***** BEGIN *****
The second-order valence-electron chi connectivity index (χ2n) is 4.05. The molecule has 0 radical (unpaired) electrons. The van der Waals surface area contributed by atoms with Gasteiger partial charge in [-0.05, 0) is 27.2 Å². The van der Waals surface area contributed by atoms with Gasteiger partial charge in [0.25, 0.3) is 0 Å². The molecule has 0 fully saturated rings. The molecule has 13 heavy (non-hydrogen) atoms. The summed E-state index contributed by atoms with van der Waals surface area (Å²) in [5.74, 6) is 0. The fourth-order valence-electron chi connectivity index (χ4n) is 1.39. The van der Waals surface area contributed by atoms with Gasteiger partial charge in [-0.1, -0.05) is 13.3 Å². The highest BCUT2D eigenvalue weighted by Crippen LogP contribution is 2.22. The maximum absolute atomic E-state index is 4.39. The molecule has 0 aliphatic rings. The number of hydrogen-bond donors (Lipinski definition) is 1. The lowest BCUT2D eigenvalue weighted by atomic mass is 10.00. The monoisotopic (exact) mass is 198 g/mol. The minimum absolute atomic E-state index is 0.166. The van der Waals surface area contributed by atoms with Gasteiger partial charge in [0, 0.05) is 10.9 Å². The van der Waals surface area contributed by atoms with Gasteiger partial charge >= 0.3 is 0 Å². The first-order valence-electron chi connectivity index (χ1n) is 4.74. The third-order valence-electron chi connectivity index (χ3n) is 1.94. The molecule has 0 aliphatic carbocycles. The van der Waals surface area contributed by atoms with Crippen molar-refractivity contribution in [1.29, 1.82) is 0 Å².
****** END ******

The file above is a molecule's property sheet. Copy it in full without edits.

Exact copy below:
The second-order valence-electron chi connectivity index (χ2n) is 4.05. The molecule has 0 radical (unpaired) electrons. The van der Waals surface area contributed by atoms with Gasteiger partial charge in [-0.05, 0) is 27.2 Å². The van der Waals surface area contributed by atoms with Gasteiger partial charge in [0.25, 0.3) is 0 Å². The molecule has 0 fully saturated rings. The molecule has 13 heavy (non-hydrogen) atoms. The summed E-state index contributed by atoms with van der Waals surface area (Å²) in [5.74, 6) is 0. The fourth-order valence-electron chi connectivity index (χ4n) is 1.39. The van der Waals surface area contributed by atoms with Gasteiger partial charge in [-0.1, -0.05) is 13.3 Å². The highest BCUT2D eigenvalue weighted by Crippen LogP contribution is 2.22. The maximum absolute atomic E-state index is 4.39. The molecule has 0 aliphatic rings. The number of hydrogen-bond donors (Lipinski definition) is 1. The lowest BCUT2D eigenvalue weighted by atomic mass is 10.00. The monoisotopic (exact) mass is 198 g/mol. The minimum absolute atomic E-state index is 0.166. The van der Waals surface area contributed by atoms with Gasteiger partial charge in [0, 0.05) is 10.9 Å². The van der Waals surface area contributed by atoms with Gasteiger partial charge >= 0.3 is 0 Å². The first-order valence-electron chi connectivity index (χ1n) is 4.74. The third-order valence-electron chi connectivity index (χ3n) is 1.94. The molecule has 0 aliphatic carbocycles. The van der Waals surface area contributed by atoms with Crippen molar-refractivity contribution in [1.29, 1.82) is 0 Å².